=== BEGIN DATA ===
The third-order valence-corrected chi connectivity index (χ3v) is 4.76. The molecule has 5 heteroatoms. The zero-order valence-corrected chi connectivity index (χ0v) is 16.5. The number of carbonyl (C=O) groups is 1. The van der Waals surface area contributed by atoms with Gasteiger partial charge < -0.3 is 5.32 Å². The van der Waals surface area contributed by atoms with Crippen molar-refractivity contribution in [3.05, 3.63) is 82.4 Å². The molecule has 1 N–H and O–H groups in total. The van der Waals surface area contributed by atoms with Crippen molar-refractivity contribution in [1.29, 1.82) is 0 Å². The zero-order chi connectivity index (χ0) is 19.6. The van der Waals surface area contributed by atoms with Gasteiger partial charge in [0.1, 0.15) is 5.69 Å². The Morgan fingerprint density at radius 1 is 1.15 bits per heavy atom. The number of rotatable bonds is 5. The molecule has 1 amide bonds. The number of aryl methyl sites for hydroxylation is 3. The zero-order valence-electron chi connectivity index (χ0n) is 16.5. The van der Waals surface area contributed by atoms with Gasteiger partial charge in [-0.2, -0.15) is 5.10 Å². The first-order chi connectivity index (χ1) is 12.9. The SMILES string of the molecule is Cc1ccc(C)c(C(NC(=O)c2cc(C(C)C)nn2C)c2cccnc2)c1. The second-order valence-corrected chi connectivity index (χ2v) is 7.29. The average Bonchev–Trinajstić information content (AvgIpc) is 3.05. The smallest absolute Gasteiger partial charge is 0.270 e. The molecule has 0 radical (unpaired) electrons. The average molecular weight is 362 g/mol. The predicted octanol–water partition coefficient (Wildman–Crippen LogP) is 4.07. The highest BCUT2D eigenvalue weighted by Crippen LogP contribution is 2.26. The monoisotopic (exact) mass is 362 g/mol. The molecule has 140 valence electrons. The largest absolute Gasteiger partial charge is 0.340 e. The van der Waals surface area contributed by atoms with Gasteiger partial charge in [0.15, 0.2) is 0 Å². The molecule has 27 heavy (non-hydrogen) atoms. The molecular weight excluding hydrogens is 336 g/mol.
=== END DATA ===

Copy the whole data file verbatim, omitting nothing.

The third-order valence-corrected chi connectivity index (χ3v) is 4.76. The molecule has 5 heteroatoms. The zero-order valence-corrected chi connectivity index (χ0v) is 16.5. The number of carbonyl (C=O) groups is 1. The van der Waals surface area contributed by atoms with Gasteiger partial charge < -0.3 is 5.32 Å². The van der Waals surface area contributed by atoms with Crippen molar-refractivity contribution in [3.05, 3.63) is 82.4 Å². The molecule has 1 N–H and O–H groups in total. The van der Waals surface area contributed by atoms with Crippen molar-refractivity contribution in [1.29, 1.82) is 0 Å². The zero-order chi connectivity index (χ0) is 19.6. The van der Waals surface area contributed by atoms with Gasteiger partial charge in [0.1, 0.15) is 5.69 Å². The Morgan fingerprint density at radius 1 is 1.15 bits per heavy atom. The number of rotatable bonds is 5. The molecule has 1 amide bonds. The number of aryl methyl sites for hydroxylation is 3. The zero-order valence-electron chi connectivity index (χ0n) is 16.5. The van der Waals surface area contributed by atoms with Gasteiger partial charge in [-0.2, -0.15) is 5.10 Å². The first-order chi connectivity index (χ1) is 12.9. The SMILES string of the molecule is Cc1ccc(C)c(C(NC(=O)c2cc(C(C)C)nn2C)c2cccnc2)c1. The second-order valence-corrected chi connectivity index (χ2v) is 7.29. The average Bonchev–Trinajstić information content (AvgIpc) is 3.05. The smallest absolute Gasteiger partial charge is 0.270 e. The molecule has 0 radical (unpaired) electrons. The average molecular weight is 362 g/mol. The predicted octanol–water partition coefficient (Wildman–Crippen LogP) is 4.07. The highest BCUT2D eigenvalue weighted by Crippen LogP contribution is 2.26. The monoisotopic (exact) mass is 362 g/mol. The molecule has 140 valence electrons. The largest absolute Gasteiger partial charge is 0.340 e. The van der Waals surface area contributed by atoms with Gasteiger partial charge in [0.15, 0.2) is 0 Å². The molecule has 27 heavy (non-hydrogen) atoms. The molecular weight excluding hydrogens is 336 g/mol.